Seven common men’s health problems – and how you can treat them yourself at home

By | June 21, 2020

Studies have shown that men are more likely to get worse symptoms from coronavirus, and are more likely to die.

Why? It could be that more men smoke than women, and the virus affects the lungs.

But other research suggests that it may be the simple fact that men – particularly older men – are often in worse health than women.

They tend to have higher rates of obesity, high blood pressure, diabetes and cancer, all of which have been linked to Covid-19 severity.

With many people putting of routine visits to their GP because of the coronavirus pandemic, here’s what the experts say you can do at home to make sure you are in tip-top health.

It could be the best Father’s Day gift you’ve ever had.

You can buy your own blood pressure monitor to use at home

1. Pressure point

‘Everyone over 40 should have their blood pressure measured at least every five years,’ says Dr Deborah Lee from, because high blood pressure can lead to a stroke or heart attack .

You can buy a blood pressure monitor (£25, Amazon) to test yourself at home, and if yours is over 140/90mmHg, talk to your GP about lifestyle changes or medication.

2. Reduce stress

In the UK, 1 in 8 men suffers from some kind of mental health problem, and with 76% of suicides being male, it’s more important than ever to reduce the stigma surrounding mental health.

Your doctor can provide support, or use online resources such as Take positive steps to reduce stress in your daily life, such as exercising each day, as well as practising yoga and meditation.

Man practising yoga

Practising yoga and meditation can help reduce stress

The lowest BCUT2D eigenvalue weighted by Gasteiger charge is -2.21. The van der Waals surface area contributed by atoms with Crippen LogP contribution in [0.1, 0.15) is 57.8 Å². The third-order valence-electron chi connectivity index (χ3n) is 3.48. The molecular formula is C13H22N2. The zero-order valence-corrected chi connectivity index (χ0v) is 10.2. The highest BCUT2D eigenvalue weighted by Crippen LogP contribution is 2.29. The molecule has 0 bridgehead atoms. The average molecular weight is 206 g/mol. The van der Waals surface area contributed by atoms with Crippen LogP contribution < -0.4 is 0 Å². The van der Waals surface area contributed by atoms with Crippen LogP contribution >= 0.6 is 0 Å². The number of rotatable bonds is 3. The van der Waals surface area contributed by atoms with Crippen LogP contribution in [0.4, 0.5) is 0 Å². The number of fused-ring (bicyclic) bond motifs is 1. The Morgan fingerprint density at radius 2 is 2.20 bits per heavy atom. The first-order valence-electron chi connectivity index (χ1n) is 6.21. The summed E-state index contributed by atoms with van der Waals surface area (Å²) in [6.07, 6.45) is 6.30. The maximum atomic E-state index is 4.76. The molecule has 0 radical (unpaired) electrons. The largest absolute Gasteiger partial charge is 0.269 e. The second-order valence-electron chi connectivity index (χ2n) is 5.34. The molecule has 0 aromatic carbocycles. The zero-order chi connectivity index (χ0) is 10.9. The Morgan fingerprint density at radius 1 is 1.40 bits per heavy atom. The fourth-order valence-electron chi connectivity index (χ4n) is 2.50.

3. Protect your prostate

Studies show that by the age of 70, about 80% of men have an enlarged prostate – a small gland that sits just above the bladder.

While this is not life-threatening, it can create symptoms that are similar to those of prostate cancer, so speak to your doctor if you notice any of the following urinary problems: ‘Slow flow, urgency and frequency, a feeling of incomplete emptying of the bladder and increasing need to get up at night,’ says John Davies, consultant urologist at

To help reduce the size of a non-cancerous large prostate, eating broccoli, Brussels sprouts, cabbage and kale is beneficial, as are foods rich in zinc such as pumpkin seeds, and shellfish.

Eating a predominantly plant-based diet could protect against bowel cancer

4. Stop smoking

‘The single best health measure a man can take is to give up smoking,’ says Dr Deborah. 1 in 2 smokers will die from a cause directly attributable to smoking.

5. Erectile dysfunction

It affects 1 in 2 men over the age of 50, but many men are too embarrassed to go to the doctor. If there are times when you can get and maintain an erection, such as when masturbating or during the night, then it’s likely your ED has psychological causes. ‘But it can be an early warning sign for underlying heart conditions,’ warns Daniel Sher, a clinical psychologist for

6. Check your cholesterol

Over 50% of adults in the UK have high cholesterol, which has strong links to strokes and heart disease. ‘You should have a test at least every five years,’ says Aisling Moran, Nutritional Scientist at, a website where you can order a cholesterol test from £21.

If your level is high (total cholesterol should be 5 mmol/L or below) then eating a diet high in fruit, veg, whole grains, beans and oily fish can be helpful, or doctors may prescribe statins.

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7. Bowel health

Bowel cancer affects 1 in 20 people in the UK, but if caught early, 95% of men will survive the cancer for five years or more . The NHS offers a home testing kit to measure blood in your stool to people between the ages of 55 and 74, every three years.

Over the age of 74, you can request a test once a year. Some studies show that reducing the amount of animal products you eat and adopting a predominantly plant-based diet could protect against bowel cancer.

Mirror – Health